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Please view the information about the MIT Agelab, design process, and F.A.Q page document prior to this to fully understand the whole design process.

The Pen-Cell takes technology to an innovative level by creating a platform that eases communication with others. It utilizes basic text and voice technology, allowing you to write in information and see sound. This design enhances communication within any environment, loud or quiet, allowing for private and quiet conversations (Imagine being able to have a silent conversation in a restaurant without interrupting those around you). It is also an ideal solution for the hearing-impaired who depend on visual cues to communicate. More importantly, the Pen-Cell serves as a memory aid. With today's technology, people become reliant on their devices to store information. Once that device is gone, it is difficult to recall particular pieces of information. Through the act of repetitively writing and then seeing a name and number, a user acquires a recollection of the information. The design of the Pen-Cell is ergonomically comfortable, aesthetically pleasing, easy to use, fun and reliable.

Research Phase I The first four weeks consisted of an immense submersion of research to identify and understand the lifestyle of the target audience, 50+. Five major categories (transportation, the healthy home, social communications, the work space, health and fitness) were assembled together for teams of people to explore, research, and present to the rest of the group. Shown is the boards my team created to represent ?Social Communications?. Research consisted of going through mountains of books, newspaper articles, periodicals, interviews, meetings, lectures, surveys, magazines, and also the human experience, trying out daily activities while giving ourselves handicaps, such as wearing winter gloves. This portion of the presentation served as a huge foundation for everyone on the team to gain more knowledge of what life was and will be like in the future for the actively aging population.

Problem Statements
From the research, each individual presented a few problems within their categories. Having each individual create a few problem statements added up to about 50 diverse problems. Seeing all of these problems gave everyone an idea of what the possibilities were and how broad this project was. (4 of 7 shown)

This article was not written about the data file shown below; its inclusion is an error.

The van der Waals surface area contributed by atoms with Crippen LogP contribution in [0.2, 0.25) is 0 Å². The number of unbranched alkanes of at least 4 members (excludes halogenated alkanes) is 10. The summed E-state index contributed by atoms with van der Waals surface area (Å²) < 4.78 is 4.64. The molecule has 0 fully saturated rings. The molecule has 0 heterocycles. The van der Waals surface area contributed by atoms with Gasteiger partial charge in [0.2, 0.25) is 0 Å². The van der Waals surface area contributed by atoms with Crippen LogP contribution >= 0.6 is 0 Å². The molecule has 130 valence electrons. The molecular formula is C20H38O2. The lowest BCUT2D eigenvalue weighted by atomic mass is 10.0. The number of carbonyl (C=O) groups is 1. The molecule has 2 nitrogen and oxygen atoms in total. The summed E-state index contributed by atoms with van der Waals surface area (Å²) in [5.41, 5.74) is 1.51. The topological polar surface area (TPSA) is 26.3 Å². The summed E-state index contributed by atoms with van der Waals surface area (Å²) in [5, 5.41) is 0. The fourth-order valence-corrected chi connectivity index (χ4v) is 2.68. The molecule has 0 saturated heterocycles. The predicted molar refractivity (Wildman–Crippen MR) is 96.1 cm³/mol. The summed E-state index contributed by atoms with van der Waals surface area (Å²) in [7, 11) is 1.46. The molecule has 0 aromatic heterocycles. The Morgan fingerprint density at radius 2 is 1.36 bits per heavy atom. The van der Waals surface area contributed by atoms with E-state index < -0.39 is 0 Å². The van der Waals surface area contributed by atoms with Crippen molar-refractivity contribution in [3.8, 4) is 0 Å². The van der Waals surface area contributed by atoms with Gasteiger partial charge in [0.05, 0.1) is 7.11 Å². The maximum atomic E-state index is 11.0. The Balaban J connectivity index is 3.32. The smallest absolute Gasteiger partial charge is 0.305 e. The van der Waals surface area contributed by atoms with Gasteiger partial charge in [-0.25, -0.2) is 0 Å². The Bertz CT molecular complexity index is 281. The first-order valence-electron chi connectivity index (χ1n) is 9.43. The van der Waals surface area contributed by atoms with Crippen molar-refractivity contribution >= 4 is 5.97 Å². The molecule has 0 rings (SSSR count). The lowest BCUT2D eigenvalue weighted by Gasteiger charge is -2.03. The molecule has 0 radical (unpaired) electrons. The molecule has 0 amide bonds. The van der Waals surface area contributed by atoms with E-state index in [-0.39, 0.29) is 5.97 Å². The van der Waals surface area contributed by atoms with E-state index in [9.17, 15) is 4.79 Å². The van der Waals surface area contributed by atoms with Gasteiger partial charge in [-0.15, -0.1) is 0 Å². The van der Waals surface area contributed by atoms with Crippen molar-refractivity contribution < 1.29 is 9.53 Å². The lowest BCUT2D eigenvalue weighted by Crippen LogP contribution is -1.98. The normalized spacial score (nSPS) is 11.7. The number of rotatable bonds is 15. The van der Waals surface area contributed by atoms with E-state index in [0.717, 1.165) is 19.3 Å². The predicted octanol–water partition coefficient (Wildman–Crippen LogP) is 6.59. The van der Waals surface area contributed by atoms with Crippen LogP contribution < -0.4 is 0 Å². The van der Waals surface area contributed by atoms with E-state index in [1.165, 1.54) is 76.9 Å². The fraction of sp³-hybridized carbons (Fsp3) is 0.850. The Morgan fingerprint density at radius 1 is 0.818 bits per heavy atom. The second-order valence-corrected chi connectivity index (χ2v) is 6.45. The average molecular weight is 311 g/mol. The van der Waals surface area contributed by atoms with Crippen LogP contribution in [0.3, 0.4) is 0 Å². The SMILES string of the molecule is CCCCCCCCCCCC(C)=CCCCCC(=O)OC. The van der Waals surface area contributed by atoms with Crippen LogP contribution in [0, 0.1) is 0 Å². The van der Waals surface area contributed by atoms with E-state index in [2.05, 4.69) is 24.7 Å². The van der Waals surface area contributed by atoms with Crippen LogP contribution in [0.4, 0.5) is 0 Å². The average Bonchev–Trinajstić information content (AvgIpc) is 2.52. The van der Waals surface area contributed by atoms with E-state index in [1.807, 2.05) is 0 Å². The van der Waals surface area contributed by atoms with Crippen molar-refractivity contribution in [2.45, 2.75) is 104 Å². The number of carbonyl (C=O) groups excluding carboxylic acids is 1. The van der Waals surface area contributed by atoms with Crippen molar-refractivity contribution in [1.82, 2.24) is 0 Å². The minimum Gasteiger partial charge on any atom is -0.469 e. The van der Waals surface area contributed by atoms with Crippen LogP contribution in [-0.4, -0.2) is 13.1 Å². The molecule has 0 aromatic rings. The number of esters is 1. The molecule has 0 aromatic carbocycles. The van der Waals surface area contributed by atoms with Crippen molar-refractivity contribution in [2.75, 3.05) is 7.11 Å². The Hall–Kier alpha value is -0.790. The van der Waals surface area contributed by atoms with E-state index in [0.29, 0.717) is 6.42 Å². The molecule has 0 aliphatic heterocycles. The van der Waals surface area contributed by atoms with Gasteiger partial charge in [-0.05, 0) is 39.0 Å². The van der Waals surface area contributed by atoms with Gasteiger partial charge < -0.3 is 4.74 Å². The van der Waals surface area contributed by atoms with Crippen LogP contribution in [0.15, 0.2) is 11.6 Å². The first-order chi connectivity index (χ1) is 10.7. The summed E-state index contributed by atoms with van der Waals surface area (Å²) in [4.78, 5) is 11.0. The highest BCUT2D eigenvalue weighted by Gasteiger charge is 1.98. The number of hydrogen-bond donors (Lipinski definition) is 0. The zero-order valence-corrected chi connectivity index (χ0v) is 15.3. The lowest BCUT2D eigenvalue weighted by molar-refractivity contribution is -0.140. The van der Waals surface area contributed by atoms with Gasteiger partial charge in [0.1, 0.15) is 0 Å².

1. Baby boomers are not educated early enough about exercise and nutrition until it is too late. As the baby boomers age, they really don?t care about their health until something actually occurs. In truth people should be educated well about what they need to do early, like in their 30?s or 40?s, in order to prevent anything from happening.

2. Technology has eased people?s life by so much in that now boredom has become an issue. This has also created less activity or exercise, thus creating weakness and laziness. So much technology has been made to replace the chores of human beings in that they do not have much to do. What some people don?t realize is that not having the opportunity to do things the good old-fashioned way is most likely good for one that ages.

3. Technology has brought isolation into family households. As people age the importance of being socially active is very important. Today?s technology has created computers and PDA?s for an individual. These devices might have increased social activity with people that we actually don?t see, but it has decreased the amount of time that one speaks to an individual that is present.

4. Technology has made people rely less on our memory, therefore creating less brain stimulation and activity. An example would be in PDA?s or cell phones. Before people had cell phones, most numbers would be remembered by heart, or written down. Even schedules. Today with these gizmos people depend less on their brain to remember these things and rather rely on little computer chips. Without their little gizmos people don?t know their friends numbers or in some cases don?t remember what plans they have for the next day.

process | agelab | f.a.q.
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